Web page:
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Tropentag, September 17 - 19, 2014 in Prague, Czech Republic

"Bridging the gap between increasing knowledge and decreasing resources"

Soil Attribute Changes and Effect on Plant Production in the Littoral Wetland of Lake Naivasha

Christian Dold, Mathias Becker

University of Bonn, Inst. Crop Sci. and Res. Conserv. (INRES), Germany


Lake Naivasha is a freshwater lake in the East African Rift Valley, which was affected by a continuously declining water level from 1980 to 2011. The newly exposed littoral land area has been gradually put under agricultural use by pastoralists and small-scale farmers, forming chronosequences of land use with distance to the lake shore (space-for-time approach). Transects representing land use durations of 0 – 30 years were established on pasture and cropland comprising soils of both alluvial and lacustrine origin. We assessed changes in soil moisture, carbon and nutrient content in a field study (November 2010 to December 2011) and additionally assessed the responses of kikuyu grass and maize in potted topsoil in a greenhouse experiment. With distance from the lake shore and increasing duration of land use there was a significant decline (p < 0.05) in soil organic carbon (SOC), permanganate oxidised and non-oxidised carbon as well as N contents under both pasture and cropland uses, following a model of exponential decay. Additionally, carbon in particulate organic matter (POM C) in all fractions decreased, revealing that both labile sand-bound and stable silt- and clay-bound carbon were affected. The decay rates did not differ between soil and land use types. Observed changes in plant-available Olsen P were not related to the duration of land use. Only the resin adsorbed P fraction decreased significantly with land use duration on lacustrine pasture and was associated with changes in SOC and soil moisture. On chronosequence positions ≥ 20 years the topsoil dried up temporarily. In croplands, this water deficit could be partially compensated by supplementary irrigation. The dry matter accumulation of both kikuyu grass (proxy for pasture vegetation) and maize (proxy for crops) in potted soil declined with duration of land use and was significantly related to soil nitrogen. The continuous agricultural use of the littoral wetland zone of Lake Naivasha is likely to entail declining production potentials for both pastures and food crops. The chronosequence model provides a suitable tool to study edaphic and hydrological change processes and their impact on plant production.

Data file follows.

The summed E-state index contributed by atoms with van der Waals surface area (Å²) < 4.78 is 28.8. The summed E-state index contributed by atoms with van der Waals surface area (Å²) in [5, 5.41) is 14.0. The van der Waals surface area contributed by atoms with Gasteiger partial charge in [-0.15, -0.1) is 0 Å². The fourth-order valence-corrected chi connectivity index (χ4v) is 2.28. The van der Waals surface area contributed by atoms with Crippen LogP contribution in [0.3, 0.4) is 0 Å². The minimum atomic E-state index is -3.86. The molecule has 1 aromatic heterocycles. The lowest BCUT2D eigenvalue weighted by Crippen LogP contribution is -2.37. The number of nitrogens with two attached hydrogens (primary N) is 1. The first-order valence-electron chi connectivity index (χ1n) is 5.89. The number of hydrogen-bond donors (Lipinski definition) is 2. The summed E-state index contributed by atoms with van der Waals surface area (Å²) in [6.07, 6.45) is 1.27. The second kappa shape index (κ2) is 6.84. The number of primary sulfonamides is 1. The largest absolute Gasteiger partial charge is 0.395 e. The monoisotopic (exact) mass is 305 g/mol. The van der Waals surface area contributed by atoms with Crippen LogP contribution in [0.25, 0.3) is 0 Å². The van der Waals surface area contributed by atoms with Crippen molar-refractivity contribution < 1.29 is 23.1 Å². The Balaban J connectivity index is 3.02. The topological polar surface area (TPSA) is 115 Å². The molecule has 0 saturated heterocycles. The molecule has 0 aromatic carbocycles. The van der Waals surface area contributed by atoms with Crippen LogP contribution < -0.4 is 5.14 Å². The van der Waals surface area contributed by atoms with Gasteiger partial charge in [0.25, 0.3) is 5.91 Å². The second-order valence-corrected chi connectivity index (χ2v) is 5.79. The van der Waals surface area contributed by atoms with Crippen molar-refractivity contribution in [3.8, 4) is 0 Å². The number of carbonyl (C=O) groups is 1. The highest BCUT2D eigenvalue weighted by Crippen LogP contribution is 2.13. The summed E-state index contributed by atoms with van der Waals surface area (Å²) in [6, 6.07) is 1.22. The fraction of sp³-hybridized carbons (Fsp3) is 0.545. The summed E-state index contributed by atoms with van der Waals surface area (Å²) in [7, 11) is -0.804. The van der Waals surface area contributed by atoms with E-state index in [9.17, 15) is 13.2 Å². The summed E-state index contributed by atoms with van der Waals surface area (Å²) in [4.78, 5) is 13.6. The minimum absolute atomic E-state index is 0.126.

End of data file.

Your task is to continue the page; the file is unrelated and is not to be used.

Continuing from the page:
Keywords: Carbon, chronosequence, nitrogen, phosphorus, soil moisture content

Contact Address: Christian Dold, University of Bonn, Inst. Crop Sci. and Res. Conserv. (INRES), Karlrobert-Kreiten-Strasse 13, 53115 Bonn, Germany, e-mail: s7chdold@uni-bonn.de

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